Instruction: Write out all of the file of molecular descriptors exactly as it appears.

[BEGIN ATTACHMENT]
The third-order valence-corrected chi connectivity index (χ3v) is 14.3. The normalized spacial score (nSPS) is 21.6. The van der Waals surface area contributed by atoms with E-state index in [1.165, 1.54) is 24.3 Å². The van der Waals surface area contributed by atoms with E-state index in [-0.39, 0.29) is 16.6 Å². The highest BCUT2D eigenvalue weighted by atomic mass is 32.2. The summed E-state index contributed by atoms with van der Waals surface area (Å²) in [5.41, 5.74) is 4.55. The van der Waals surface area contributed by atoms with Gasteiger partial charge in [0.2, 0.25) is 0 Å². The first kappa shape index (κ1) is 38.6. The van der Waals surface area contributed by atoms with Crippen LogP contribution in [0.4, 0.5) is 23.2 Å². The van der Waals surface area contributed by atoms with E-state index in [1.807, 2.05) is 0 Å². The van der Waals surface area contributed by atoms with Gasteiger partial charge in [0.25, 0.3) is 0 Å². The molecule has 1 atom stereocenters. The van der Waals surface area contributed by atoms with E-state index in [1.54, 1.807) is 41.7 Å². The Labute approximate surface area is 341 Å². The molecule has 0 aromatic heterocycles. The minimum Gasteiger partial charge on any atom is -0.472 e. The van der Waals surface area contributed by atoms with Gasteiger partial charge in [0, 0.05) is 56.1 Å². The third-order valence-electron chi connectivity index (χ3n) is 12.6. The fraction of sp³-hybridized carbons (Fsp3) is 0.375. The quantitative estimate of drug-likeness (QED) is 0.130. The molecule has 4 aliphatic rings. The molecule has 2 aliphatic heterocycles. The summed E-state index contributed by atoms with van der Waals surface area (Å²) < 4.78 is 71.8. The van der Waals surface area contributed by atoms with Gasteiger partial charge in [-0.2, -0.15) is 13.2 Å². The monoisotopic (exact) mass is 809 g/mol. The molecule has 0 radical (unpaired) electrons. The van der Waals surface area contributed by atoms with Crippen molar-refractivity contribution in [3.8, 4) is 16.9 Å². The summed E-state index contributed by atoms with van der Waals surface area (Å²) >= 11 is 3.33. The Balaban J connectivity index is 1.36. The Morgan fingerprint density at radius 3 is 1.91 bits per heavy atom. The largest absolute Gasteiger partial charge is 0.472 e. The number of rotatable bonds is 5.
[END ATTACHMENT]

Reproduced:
The third-order valence-corrected chi connectivity index (χ3v) is 14.3. The normalized spacial score (nSPS) is 21.6. The van der Waals surface area contributed by atoms with E-state index in [1.165, 1.54) is 24.3 Å². The van der Waals surface area contributed by atoms with E-state index in [-0.39, 0.29) is 16.6 Å². The highest BCUT2D eigenvalue weighted by atomic mass is 32.2. The summed E-state index contributed by atoms with van der Waals surface area (Å²) in [5.41, 5.74) is 4.55. The van der Waals surface area contributed by atoms with Gasteiger partial charge in [0.2, 0.25) is 0 Å². The first kappa shape index (κ1) is 38.6. The van der Waals surface area contributed by atoms with Crippen LogP contribution in [0.4, 0.5) is 23.2 Å². The van der Waals surface area contributed by atoms with E-state index in [1.807, 2.05) is 0 Å². The van der Waals surface area contributed by atoms with Gasteiger partial charge in [0.25, 0.3) is 0 Å². The molecule has 1 atom stereocenters. The van der Waals surface area contributed by atoms with E-state index in [1.54, 1.807) is 41.7 Å². The Labute approximate surface area is 341 Å². The molecule has 0 aromatic heterocycles. The minimum Gasteiger partial charge on any atom is -0.472 e. The van der Waals surface area contributed by atoms with Gasteiger partial charge in [0, 0.05) is 56.1 Å². The third-order valence-electron chi connectivity index (χ3n) is 12.6. The fraction of sp³-hybridized carbons (Fsp3) is 0.375. The quantitative estimate of drug-likeness (QED) is 0.130. The molecule has 4 aliphatic rings. The molecule has 2 aliphatic heterocycles. The summed E-state index contributed by atoms with van der Waals surface area (Å²) < 4.78 is 71.8. The van der Waals surface area contributed by atoms with Gasteiger partial charge in [-0.2, -0.15) is 13.2 Å². The monoisotopic (exact) mass is 809 g/mol. The molecule has 0 radical (unpaired) electrons. The van der Waals surface area contributed by atoms with Crippen molar-refractivity contribution in [3.8, 4) is 16.9 Å². The summed E-state index contributed by atoms with van der Waals surface area (Å²) >= 11 is 3.33. The Balaban J connectivity index is 1.36. The Morgan fingerprint density at radius 3 is 1.91 bits per heavy atom. The largest absolute Gasteiger partial charge is 0.472 e. The number of rotatable bonds is 5.